Like a giant silver bullet shot from a gun at up to 800 miles per hour, Elon Musk’s Hyperloop promises to transport people (and cars) across California faster than bullet trains -- and at a fraction of the cost.
Musk finally unveiled the official concept Monday afternoon, to media hoopla worthy of the Segway's introduction, after teasing the idea of a magnetically propelled something-or-other for the past year
Called Hyperloop, it would entail sleek pods that travel within low-pressure tubes that are nearly airless. The pods would hover on a cushion of air, floating above thin skis of a custom metal alloy; air sucked in from an intake in front of the pod would be compressed and ejected beneath to levitate it above the metal sleeve of its tube. Electromagnets would zap the craft forward at high speeds -- some would say “ludicrous speed,” in the words of the classic film “Spaceballs.”
Sound crazy? That’s what Daryl Oster said as well.
"At first I thought, yeah, this is the craziest thing I’ve ever heard of,” Oster, the CEO of California company ET3, told Fox Business.
He was talking of the general concept of magnetic levitation, yet that and Musk's ideas are not all that far fetched after all. Indeed, Oster's company is already hard at work making a similar concept work.
Mr. Oster, meet the competition.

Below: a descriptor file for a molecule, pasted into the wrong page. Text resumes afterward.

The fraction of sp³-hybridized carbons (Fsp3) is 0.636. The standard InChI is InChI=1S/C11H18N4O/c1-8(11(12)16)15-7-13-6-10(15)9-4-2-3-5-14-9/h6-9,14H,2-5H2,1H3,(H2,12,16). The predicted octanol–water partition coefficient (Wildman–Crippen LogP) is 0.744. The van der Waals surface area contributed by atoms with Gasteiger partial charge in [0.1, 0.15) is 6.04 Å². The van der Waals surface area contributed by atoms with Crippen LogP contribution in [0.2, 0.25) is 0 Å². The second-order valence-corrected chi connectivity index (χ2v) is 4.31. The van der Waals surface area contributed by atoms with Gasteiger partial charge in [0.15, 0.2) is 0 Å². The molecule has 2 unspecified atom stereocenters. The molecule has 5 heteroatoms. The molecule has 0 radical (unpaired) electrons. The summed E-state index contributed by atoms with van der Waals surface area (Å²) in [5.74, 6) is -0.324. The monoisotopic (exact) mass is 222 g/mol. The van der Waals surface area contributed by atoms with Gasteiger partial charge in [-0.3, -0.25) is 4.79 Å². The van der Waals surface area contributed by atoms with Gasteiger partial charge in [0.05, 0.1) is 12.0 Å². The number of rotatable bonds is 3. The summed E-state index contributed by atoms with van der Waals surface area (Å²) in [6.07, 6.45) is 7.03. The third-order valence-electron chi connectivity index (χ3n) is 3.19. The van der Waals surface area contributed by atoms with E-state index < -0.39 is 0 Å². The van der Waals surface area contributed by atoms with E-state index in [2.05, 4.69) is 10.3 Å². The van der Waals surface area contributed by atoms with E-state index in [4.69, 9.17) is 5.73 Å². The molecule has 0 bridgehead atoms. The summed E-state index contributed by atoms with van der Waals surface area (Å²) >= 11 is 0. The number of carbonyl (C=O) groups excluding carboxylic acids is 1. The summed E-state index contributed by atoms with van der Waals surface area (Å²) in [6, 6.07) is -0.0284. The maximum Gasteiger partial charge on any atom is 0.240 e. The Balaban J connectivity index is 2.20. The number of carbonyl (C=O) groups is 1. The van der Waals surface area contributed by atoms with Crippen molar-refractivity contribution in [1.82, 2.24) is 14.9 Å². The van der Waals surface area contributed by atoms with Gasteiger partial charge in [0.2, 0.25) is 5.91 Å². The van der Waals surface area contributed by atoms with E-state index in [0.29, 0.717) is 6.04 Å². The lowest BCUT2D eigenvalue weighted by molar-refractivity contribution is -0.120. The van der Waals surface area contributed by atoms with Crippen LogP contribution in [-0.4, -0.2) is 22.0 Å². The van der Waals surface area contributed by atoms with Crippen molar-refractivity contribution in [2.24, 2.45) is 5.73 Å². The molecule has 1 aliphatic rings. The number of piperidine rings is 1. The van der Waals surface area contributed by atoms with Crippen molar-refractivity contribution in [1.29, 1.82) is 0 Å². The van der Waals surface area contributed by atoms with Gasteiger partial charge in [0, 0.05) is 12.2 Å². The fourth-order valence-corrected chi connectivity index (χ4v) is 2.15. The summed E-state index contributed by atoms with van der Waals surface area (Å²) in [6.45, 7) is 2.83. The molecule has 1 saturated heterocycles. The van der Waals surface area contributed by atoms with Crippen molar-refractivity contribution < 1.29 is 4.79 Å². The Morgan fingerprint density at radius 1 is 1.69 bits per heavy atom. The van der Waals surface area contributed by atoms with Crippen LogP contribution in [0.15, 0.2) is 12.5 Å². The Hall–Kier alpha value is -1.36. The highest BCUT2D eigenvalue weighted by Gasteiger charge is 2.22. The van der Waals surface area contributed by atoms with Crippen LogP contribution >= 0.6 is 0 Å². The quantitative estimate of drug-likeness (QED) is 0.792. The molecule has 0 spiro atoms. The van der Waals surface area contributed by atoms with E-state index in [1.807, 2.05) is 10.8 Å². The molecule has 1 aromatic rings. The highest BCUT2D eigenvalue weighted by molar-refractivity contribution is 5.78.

Musk is the uber-brainy genius who invented PayPal, privatized outer space through SpaceX and finally made electric cars a commercial force through his company Tesla Motors. In a blog post at the car company's website, he detailed the concept -- after a long night spent dotting I's and crossing T's.
It was born from frustration at his state’s plan to build a bullet train that he called one of the most expensive per mile and one of the slowest in the world.
“It would be great to have an alternative to flying or driving, but obviously only if it is actually better than flying or driving,” Musk wrote. The Hyperloop concept is that option, he said, a fifth mode of transportation after planes, trains and automobiles (and boats).
He detailed the concept for the Hyperloop in a PDF accompanying his blog post, which explores the entire concept, from concrete pylons to the solar panels that would power the system. He's even pinned down the number of passengers per pod (28) and the estimated cost of a one-way ticket ($20 -- not bad). Indeed, Musk envisions a system that would be somewhat self-sustaining.
“The Hyperloop can generate far in excess of the energy needed to operate,” he wrote, thanks to solar panels lining the top of the steel tube.
Oh, and one more thing: There's no sonic boom with Hyperloop. According to "Businessweek," which interviewed Musk ahead of his announcement, the pods could in theory travel at high speeds without breaking the sound barrier.
“The pod can go just below the speed of sound relative to the air,” Musk said.
After all the hype, however, Hyperloop is still just hot air. Musk has publicly stated that he is too busy to explore the concept himself, instead releasing the idea into the public domain to see what others will do with it. It's up to Oster and others to turn the idea into reality.
And for his part, Oster believes "maglev" transportation is very much real.
“It’s literally space travel on Earth,” he said.